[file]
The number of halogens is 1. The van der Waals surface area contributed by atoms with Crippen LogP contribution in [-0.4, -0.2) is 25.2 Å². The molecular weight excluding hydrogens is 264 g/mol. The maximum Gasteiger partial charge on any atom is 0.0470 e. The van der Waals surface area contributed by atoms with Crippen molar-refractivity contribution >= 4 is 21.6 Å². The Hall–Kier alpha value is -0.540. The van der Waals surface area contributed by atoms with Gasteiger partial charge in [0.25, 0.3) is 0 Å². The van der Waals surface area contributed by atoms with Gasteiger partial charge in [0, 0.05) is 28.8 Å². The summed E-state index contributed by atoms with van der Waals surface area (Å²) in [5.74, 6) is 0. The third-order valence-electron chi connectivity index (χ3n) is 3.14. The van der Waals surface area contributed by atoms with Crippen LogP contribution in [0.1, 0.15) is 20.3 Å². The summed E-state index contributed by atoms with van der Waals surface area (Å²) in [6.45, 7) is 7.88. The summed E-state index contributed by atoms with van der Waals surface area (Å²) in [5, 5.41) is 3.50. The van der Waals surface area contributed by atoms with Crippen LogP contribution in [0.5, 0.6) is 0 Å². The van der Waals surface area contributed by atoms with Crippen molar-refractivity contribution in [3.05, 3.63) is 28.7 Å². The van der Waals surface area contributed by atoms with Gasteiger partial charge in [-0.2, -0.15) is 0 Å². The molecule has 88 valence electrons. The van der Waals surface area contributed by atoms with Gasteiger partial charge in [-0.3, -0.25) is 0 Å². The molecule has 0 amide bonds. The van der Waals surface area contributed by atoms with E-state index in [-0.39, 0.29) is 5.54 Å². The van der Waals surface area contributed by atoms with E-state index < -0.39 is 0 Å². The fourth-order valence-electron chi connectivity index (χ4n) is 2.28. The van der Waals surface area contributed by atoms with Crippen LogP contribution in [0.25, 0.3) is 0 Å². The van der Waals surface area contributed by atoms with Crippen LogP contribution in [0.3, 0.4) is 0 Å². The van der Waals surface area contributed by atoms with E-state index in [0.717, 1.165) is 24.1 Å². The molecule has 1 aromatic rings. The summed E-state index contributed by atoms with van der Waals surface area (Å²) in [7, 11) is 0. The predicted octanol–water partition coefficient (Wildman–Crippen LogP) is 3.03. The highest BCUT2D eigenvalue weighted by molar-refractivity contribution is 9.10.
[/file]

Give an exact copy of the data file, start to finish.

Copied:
The number of halogens is 1. The van der Waals surface area contributed by atoms with Crippen LogP contribution in [-0.4, -0.2) is 25.2 Å². The molecular weight excluding hydrogens is 264 g/mol. The maximum Gasteiger partial charge on any atom is 0.0470 e. The van der Waals surface area contributed by atoms with Crippen molar-refractivity contribution >= 4 is 21.6 Å². The Hall–Kier alpha value is -0.540. The van der Waals surface area contributed by atoms with Gasteiger partial charge in [0.25, 0.3) is 0 Å². The van der Waals surface area contributed by atoms with Gasteiger partial charge in [0, 0.05) is 28.8 Å². The summed E-state index contributed by atoms with van der Waals surface area (Å²) in [5.74, 6) is 0. The third-order valence-electron chi connectivity index (χ3n) is 3.14. The van der Waals surface area contributed by atoms with Crippen LogP contribution in [0.1, 0.15) is 20.3 Å². The summed E-state index contributed by atoms with van der Waals surface area (Å²) in [6.45, 7) is 7.88. The summed E-state index contributed by atoms with van der Waals surface area (Å²) in [5, 5.41) is 3.50. The van der Waals surface area contributed by atoms with Crippen LogP contribution in [0.5, 0.6) is 0 Å². The van der Waals surface area contributed by atoms with Crippen molar-refractivity contribution in [3.05, 3.63) is 28.7 Å². The van der Waals surface area contributed by atoms with Gasteiger partial charge in [-0.2, -0.15) is 0 Å². The molecule has 88 valence electrons. The van der Waals surface area contributed by atoms with Gasteiger partial charge in [-0.3, -0.25) is 0 Å². The molecule has 0 amide bonds. The van der Waals surface area contributed by atoms with E-state index in [-0.39, 0.29) is 5.54 Å². The van der Waals surface area contributed by atoms with E-state index < -0.39 is 0 Å². The fourth-order valence-electron chi connectivity index (χ4n) is 2.28. The van der Waals surface area contributed by atoms with Crippen LogP contribution in [0.25, 0.3) is 0 Å². The van der Waals surface area contributed by atoms with Crippen LogP contribution in [0.3, 0.4) is 0 Å². The van der Waals surface area contributed by atoms with E-state index in [0.717, 1.165) is 24.1 Å². The molecule has 1 aromatic rings. The summed E-state index contributed by atoms with van der Waals surface area (Å²) in [7, 11) is 0. The predicted octanol–water partition coefficient (Wildman–Crippen LogP) is 3.03. The highest BCUT2D eigenvalue weighted by molar-refractivity contribution is 9.10.